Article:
Monsters are hardly something new to novels, science fiction or otherwise. Long before monsters became the alpha male, leading men in paranormal romances or the tortured anti-heroes in urban fantasy, the monsters were just that – monsters. They were monstrous beings or creatures who plagued humans, fed upon them or destroyed them no matter what their “intentions” were. Simply put, the monsters were exactly that – monsters.
From Grendal to Mr. Hyde, monsters pepper our fiction with danger, intrigue and passion. They preyed on humans, slaying them or taking them prisoner. You could argue that these monsters represented the nameless, faceless evils of the world: pestilence, poverty, punishment and more. These allegorical monsters gave storytellers a target to point their finger at and say “This is the cause of your fear – this is what goes bump in the night – this is what you must survive or slay in order to go on.”
Robert Louis Stevenson, Sir Arthur Conan Doyle and Bram Stoker contributed to the shifting tide of the monster in literary fiction. These men portrayed the evil that exists within the individual – in some cases like Dr. Jekyll and Mr. Hyde, very literally and in others, they used fantastic creatures to represent the passions of powerful greed and lust. Sherlock Holmes confronted many criminals and even a fair share of monsters in his time, but most of those were human in origin while Bram Stoker gave his villain a supernatural origin and a charming demeanor – adding insult to injury as it were.
So what caused the shifting perception of literary monsters? When did man become the greater villain over the monster? While I can point to no one single factor, you could argue that a broadening worldview coming late in the Victorian age gave rise to fear of strange people rather than monsters. Science and medicine continued to be developing fields and the idea of monsters waiting at the edge of the world or even the concept that the world was flat were a distant memory. The ever-expanding world, the changing political landscape and even a change in condition with the industrial revolution all added their own measure of spice to the pot.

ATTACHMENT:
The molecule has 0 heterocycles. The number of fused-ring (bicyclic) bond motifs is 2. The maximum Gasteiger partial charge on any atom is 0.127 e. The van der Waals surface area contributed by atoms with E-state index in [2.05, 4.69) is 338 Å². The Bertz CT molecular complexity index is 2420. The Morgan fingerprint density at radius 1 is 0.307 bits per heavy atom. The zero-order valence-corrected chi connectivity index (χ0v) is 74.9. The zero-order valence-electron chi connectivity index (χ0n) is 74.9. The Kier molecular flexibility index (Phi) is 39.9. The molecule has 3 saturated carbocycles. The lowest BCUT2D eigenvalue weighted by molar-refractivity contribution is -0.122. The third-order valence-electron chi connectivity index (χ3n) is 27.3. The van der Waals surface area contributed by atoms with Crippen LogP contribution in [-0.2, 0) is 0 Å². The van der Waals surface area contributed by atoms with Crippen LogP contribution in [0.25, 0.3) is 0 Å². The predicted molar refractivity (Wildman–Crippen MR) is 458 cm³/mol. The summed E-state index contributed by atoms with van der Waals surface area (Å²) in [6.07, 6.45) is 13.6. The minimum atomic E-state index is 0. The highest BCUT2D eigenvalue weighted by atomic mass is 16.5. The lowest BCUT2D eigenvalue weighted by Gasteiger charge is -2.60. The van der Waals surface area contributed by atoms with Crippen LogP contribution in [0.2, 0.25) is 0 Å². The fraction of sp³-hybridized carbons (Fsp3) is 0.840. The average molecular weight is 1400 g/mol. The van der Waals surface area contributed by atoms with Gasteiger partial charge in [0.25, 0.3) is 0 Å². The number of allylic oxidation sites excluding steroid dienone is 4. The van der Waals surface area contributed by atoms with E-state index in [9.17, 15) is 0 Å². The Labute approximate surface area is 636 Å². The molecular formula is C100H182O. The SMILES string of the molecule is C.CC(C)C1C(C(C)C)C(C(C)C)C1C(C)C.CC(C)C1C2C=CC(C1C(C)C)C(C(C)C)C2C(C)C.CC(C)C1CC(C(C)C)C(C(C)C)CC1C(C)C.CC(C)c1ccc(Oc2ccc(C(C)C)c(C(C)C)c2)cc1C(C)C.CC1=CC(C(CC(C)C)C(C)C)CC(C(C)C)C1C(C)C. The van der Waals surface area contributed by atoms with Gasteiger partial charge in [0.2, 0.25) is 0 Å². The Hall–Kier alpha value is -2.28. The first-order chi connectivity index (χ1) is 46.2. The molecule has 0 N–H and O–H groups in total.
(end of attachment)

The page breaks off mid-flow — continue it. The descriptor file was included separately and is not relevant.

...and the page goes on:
Initially, I wanted to point to Jack the Ripper as a catalyst, but The Strange Case of Dr. Jekyll and Mr. Hyde published in 1886 while the first Sherlock Holmes mystery, A Study in Scarlet published in 1887. Jack the Ripper’s killing spree did not begin until 1888. Is it just strange coincidence or simply a world where news coverage of events, growing literacy among the populace and better record keeping account for both the monstrous actions of real and fictional characters?
In our modern age, we are more than well aware of how retched man can be. One need only look at our bloody, tortured history to study that legacy. The 20th century gave us great villains like Hitler, Stalin, the Unabomber, Ted Bundy, Charles Manson and more. These were all men whose actions are so heinous and inhuman that history regards them as monsters. If monsters look like people, like you and me, then perhaps those that are different – who look like monsters are not so bad?
Thus how can the vampire, the werewolf, the demon and the creatures that go bump in the night not get the benefit of the doubt? The vampire drinks blood, but does that make him or her evil? Do vegetarians regard carnivores as evil? Werewolves are men and women who become wolves? Does that make them monsters? Or are they simply creatures compelled by primal urges? How do you measure a monster? By what he is or what he does?
Modern society has taught us that the argument of nature versus nurture is not as simple as one might believe. If a werewolf saves lives because he has the strength and the stamina, then his actions make him a hero – so what if he howls at the moon? The vampire who refrains from drinking human blood or only drinks from willing donors without compelling them is only a man or woman surviving rather than pillaging what they need.
Literary monsters can be found everywhere in modern fiction, but the trail of human tears that led to their rehabilitation is an interesting journey. Just look at Patricia Briggs’ Iron Kissed for a great example of how a simple human can wreak havoc.
What literary monsters do you love?
Don’t miss Heather’s guest blog over at Book Lover’s Inc today as she discusses What Books Mean to Me